November 26, 2006

(Not) Leavin' This Court Alive

by PG

In response to conservatives' hopeful chatter that Justice Stevens is unwell and will retire from the Supreme Court while Bush is still in office:

Stayed the same
When other names will change
Not giving my place away
Another Court
Run by this kid John Roberts
My back stays here
No matter how it hurts

Chorus: I�m a Justice
On the high bench I ride
Not leavin� this Court alive
Leavin� this Court alive

Ginsburg can sleep [1]
But I�m always awake
The lawyers �fore me
Better hear the liberal take
Lived through Prohibition [2]
I�ll be eighty seven soon
And I�ll keep writing dissents
Long as I have to

None of my clerks
Are part of cert memo pools
I write first drafts
Not those twenty-something fools
Been here since Ford
And I�m standing tall
I�ve seen three thousand cases [3]
And I�ve rocked them all

Chorus: I�m a Justice
On the high bench I ride
Not leavin� this Court alive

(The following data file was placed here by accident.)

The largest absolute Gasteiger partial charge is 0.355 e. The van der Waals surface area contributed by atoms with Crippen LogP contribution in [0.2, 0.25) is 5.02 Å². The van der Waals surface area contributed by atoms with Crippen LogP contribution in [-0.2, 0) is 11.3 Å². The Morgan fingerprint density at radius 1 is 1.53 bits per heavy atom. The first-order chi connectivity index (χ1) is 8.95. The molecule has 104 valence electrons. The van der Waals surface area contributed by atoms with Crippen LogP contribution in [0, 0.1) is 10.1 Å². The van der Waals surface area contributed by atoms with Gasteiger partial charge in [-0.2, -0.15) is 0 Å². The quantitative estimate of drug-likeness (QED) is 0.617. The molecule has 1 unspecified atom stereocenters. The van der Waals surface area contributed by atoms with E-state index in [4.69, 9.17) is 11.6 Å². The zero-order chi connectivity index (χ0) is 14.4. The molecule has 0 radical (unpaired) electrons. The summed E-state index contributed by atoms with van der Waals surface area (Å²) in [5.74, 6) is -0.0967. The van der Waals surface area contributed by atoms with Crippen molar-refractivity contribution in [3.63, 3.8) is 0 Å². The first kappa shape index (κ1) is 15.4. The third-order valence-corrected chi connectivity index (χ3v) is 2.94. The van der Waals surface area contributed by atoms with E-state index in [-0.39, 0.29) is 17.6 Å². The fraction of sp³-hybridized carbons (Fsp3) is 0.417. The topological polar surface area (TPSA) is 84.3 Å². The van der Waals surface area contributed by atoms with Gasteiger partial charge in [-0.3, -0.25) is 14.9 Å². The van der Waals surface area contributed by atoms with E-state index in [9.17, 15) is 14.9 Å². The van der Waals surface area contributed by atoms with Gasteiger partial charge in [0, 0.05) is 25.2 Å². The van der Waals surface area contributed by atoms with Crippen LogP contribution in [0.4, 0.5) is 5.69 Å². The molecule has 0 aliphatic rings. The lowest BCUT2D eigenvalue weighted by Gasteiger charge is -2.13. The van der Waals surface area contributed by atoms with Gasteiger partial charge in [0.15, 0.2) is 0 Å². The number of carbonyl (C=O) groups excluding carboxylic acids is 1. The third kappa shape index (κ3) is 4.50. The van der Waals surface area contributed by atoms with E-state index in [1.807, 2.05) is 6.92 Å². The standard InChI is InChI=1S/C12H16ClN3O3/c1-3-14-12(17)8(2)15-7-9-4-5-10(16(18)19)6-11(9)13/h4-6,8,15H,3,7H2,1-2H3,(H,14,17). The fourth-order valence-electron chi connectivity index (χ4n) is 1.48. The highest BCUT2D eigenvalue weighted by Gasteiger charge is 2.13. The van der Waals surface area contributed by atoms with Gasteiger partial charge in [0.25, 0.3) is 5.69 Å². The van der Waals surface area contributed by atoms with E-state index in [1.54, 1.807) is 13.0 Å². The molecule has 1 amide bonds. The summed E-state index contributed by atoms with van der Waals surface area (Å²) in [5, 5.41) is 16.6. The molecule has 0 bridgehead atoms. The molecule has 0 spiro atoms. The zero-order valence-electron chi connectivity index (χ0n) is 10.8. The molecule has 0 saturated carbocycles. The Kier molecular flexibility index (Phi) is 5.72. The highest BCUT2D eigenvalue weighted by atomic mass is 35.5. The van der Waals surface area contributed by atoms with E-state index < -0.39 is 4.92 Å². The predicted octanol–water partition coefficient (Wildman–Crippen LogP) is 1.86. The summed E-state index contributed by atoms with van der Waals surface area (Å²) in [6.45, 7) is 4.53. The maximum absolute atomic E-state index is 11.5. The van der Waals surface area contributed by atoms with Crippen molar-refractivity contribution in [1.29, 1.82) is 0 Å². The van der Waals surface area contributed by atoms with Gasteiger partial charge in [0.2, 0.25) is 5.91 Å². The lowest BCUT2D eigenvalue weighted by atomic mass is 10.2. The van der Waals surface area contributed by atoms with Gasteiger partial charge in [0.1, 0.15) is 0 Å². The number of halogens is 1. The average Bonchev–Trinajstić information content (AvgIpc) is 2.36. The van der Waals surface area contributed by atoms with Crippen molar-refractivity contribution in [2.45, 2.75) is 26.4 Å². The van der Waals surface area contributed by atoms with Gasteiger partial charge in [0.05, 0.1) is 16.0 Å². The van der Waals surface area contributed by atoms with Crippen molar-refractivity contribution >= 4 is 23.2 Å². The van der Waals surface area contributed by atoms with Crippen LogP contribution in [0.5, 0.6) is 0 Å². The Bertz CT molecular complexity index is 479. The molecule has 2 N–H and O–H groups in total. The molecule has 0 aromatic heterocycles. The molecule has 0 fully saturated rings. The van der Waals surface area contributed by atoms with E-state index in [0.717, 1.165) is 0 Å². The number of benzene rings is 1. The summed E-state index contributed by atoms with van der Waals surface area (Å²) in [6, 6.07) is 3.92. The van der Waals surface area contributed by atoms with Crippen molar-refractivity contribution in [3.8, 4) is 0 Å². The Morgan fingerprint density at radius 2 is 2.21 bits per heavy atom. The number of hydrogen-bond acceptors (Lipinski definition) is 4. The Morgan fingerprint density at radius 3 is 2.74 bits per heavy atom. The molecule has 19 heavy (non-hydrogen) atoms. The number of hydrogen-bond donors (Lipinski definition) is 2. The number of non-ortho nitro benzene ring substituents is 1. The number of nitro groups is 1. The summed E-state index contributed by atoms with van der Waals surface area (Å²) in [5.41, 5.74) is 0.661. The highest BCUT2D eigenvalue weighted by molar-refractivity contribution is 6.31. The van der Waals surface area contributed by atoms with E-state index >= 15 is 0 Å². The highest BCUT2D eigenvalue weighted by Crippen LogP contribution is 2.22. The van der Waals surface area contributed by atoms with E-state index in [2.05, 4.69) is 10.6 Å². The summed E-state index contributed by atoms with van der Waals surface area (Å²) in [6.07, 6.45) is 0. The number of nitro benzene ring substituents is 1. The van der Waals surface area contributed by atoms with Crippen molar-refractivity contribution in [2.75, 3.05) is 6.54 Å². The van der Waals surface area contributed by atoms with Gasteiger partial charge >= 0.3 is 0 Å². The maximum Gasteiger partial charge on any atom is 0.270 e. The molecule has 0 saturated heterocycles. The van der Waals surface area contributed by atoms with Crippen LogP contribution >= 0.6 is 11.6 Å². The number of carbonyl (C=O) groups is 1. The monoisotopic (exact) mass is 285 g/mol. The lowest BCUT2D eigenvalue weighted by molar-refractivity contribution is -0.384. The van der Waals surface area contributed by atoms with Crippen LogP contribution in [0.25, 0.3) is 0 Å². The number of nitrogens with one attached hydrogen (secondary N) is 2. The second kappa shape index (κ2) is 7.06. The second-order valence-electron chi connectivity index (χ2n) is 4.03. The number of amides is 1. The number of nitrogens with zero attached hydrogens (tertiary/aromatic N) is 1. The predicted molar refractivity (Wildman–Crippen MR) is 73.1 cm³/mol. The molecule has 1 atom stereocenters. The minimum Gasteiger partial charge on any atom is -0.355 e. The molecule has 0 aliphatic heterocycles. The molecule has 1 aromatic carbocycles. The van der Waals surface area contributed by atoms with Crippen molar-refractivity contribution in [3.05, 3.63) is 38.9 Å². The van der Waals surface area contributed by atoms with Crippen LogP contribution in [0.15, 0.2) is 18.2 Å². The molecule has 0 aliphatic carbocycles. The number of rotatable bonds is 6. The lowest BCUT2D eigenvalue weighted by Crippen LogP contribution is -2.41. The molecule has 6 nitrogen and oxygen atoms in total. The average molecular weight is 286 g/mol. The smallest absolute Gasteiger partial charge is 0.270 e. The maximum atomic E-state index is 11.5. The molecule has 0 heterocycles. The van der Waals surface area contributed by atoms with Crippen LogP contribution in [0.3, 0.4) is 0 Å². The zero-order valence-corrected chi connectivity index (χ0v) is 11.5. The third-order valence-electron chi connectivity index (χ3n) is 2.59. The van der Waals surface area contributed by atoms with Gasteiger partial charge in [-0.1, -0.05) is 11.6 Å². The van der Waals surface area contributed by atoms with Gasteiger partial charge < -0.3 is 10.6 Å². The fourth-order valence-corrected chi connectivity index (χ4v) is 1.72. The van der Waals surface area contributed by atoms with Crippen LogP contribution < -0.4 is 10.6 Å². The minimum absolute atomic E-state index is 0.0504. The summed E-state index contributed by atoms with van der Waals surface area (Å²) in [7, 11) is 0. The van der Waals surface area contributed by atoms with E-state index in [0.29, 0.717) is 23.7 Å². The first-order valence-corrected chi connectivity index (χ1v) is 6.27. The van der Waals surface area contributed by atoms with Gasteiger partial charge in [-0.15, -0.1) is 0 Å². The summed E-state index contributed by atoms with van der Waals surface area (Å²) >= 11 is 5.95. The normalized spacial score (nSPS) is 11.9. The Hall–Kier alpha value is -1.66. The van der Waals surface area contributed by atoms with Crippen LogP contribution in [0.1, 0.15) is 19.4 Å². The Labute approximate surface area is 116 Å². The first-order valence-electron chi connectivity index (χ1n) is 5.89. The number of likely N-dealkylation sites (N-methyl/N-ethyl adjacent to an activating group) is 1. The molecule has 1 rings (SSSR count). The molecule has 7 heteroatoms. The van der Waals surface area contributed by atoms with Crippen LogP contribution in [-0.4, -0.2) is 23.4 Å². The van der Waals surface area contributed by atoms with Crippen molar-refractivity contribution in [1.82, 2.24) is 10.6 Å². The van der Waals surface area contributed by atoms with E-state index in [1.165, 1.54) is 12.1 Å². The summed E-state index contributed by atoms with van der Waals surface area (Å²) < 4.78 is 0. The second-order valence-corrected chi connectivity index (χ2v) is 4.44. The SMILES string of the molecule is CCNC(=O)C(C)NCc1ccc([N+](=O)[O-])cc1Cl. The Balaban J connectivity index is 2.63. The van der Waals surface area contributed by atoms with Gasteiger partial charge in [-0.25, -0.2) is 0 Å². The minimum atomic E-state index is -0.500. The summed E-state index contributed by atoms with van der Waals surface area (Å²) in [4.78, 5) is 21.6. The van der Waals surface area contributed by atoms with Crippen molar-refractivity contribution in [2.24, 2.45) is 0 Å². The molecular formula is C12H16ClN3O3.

I�m a Justice
I�ve got good genes on my side
Not leavin� this Court alive
Leavin� this Court alive

[1] During the 2005-06 term, Justice Ginsburg reportedly fell asleep during the LULAC v. Perry Texas redistricting oral argument.

[2] Though generally favoring an expansive commerce clause, as in his majority opinion in the Gonzales v. Raich medical marijuana decision, Stevens made an exception in his Granholm v. Heald dissent, arguing that interstate wine shipping was different: �Today many Americans, particularly those members of the younger generations who make policy decisions, regard alcohol as an ordinary article of commerce, subject to substantially the same market and legal controls as other consumer products. That was definitely not the view of the generations that made policy in 1919 when the Eighteenth Amendment was ratified or in 1933 when it was repealed by the Twenty-first Amendment. � The views of judges who lived through the debates that led to the ratification of those Amendments are entitled to special deference.�

[3] Three thousand is an overestimation, despite Stevens�s nearly 32 years as a Justice, because the Court takes fewer than 100 cases a year and justices sometimes miss oral argument or recuse themselves.

November 26, 2006 11:51 PM | TrackBack
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